Skyfall from Grace

(SPOILER ALERT: This review mentions specific scenes and themes from the movie, including the ending.  If you want to be completely surprised, see the movie first, then read the review.)

Nearly every James Bond movie (Dr. No, the first, was the sole exception) starts with a pre-credit mini-adventure: a life-or-death struggle filmed against some exotic background.  The purpose is to get the audience in the proper mood.  The pre-credit scene is always fun, but rarely vital to the plot.   In Skyfall, however, the 23rd Bond film, the pre-credit scene is vital.  It establishes the story’s premise: maternal betrayal.

A villain has stolen a computer hard drive containing vital information.  James Bond (Daniel Craig) chases him through the streets and rooftops of Istanbul, finally catching up with him atop a speeding train.  Eve (Naomie Harris), a British female agent, follows the chase from a speeding vehicle, hoping for clear shot at the enemy.  Both Eve and Bond are in radio contact with their boss M (Judi Densch), who is monitoring and supervising the chase from MI6 headquarters in London.  In a few seconds, the train will enter a tunnel, and Eve’s last chance at a shot will end.  But Bond and his opponent are grappling closely on the train and Eve cannot get a clear shot.  Nevertheless, and fully aware of the risks, M orders Eve to “take the shot.”  Reluctantly, she does.  And James Bond goes hurtling off the train, falling, falling, to the river below, apparently to his death.

Well, of course, he doesn’t die.  This is just the pre-credit scene and there are two hours of action to go.  But the rest of the story plays out against the backdrop of betrayal.  Bond knows that M is willing to see him die, if there’s even a chance that his death will advance the mission.

And her treachery doesn’t end there.  After his apparent death, Bond hides out on a tropical beach, trying to drink and fornicate his misery away.  But when MI6 headquarters are bombed by the same people behind the theft of the hard drive, he patriotically returns to London — where M betrays him a second time.   Before he can be restored to active duty, Bond must pass a battery of physical and mental tests.  After months of dissolute living, Bond is a wreck and he performs poorly on his tests. M reinstates him anyway, lying to him that he has passed “by the skin of his teeth.”  Cavalierly returning the unready Bond to the field demonstrates that to M, he is not a man, but a mere instrument.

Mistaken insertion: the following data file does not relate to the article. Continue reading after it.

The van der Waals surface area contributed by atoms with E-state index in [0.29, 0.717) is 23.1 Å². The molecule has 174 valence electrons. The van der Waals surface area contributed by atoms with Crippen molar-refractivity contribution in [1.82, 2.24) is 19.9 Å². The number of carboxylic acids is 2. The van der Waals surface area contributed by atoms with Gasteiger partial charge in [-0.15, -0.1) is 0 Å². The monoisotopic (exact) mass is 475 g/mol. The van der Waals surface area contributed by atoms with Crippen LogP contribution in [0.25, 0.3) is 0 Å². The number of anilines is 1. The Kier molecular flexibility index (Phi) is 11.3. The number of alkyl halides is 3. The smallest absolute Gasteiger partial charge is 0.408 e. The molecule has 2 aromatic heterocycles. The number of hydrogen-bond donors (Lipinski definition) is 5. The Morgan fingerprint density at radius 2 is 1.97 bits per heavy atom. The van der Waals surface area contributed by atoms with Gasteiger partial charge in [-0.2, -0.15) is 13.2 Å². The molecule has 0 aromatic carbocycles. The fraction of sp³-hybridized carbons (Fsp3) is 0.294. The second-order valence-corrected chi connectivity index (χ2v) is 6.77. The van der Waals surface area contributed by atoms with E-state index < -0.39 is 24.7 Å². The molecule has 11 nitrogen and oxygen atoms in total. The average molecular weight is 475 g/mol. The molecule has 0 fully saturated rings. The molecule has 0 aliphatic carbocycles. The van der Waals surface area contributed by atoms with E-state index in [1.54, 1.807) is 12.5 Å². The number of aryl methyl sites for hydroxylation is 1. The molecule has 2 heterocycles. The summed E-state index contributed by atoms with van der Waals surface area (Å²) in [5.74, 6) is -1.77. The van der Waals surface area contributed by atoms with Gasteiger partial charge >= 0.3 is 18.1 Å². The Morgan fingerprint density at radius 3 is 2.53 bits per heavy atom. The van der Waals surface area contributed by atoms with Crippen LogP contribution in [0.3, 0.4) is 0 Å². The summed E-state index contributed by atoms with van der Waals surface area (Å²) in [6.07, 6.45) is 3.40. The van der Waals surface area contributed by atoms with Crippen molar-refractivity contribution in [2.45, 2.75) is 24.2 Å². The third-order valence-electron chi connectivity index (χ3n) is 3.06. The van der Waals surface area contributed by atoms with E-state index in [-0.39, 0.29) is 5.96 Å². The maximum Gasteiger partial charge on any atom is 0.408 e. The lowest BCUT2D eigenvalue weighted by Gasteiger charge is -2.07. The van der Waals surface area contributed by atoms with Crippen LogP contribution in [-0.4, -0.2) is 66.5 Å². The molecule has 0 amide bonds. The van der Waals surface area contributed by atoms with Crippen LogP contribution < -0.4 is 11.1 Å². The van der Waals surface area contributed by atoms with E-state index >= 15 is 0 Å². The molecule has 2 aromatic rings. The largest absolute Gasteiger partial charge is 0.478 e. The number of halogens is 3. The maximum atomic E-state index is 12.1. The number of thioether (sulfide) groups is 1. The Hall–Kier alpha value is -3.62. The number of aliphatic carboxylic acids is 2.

Every Bond villain personifies evil, and Raoul Silva (Javier Bardem) is no exception.  He is a terrorist and a sexual predator, and his hair is outrageously blonde.  Despite their differences, Bond and Silva share a, well, bond.  Silva too was an MI6 agent, and he too was betrayed by M. Years earlier, she handed him over to the Chinese, partly because she didn’t trust him and partly to obtain the release of several preferred agents.  After months of torture at the hands of his captors, Silva tried to commit suicide by biting down on a cyanide capsule hidden in a molar.  The poison disfigured him but failed to kill him.  Now his sole ambition is revenge on M.

Silva and Bond figure as modern versions of Satan and the Son of God in the Paradise Lost of British Intelligence.  With his formidable skills and charm – to say nothing of the blonde hair—one can see Silva as having once been the most beautiful of all the angel agents of the MI6 firmament, before his disfigurement and fall from grace.  Now, an outcast, he has gathered about him a murderous band, preferring, as did Satan, to reign in Hell than to serve in Heaven.   Silva informs Bond of M’s treachery with the exams, and tries to seduce Bond ( in more ways than one) into joining the Dark Side. But Bond resists temptation, and proves willing to sacrifice himself to save M and MI6.

The final scene of the movie underscores the duality of the two professional progeny of M, both trained and betrayed by her.  Silva has cornered her in a church (where else?).  She is seriously wounded.  He holds a gun to her head, but gently places her hand over the weapon, rests his head against hers, and urges her to shoot.  One bullet will penetrate both skulls, killing them both in a final mortal act of filial unity.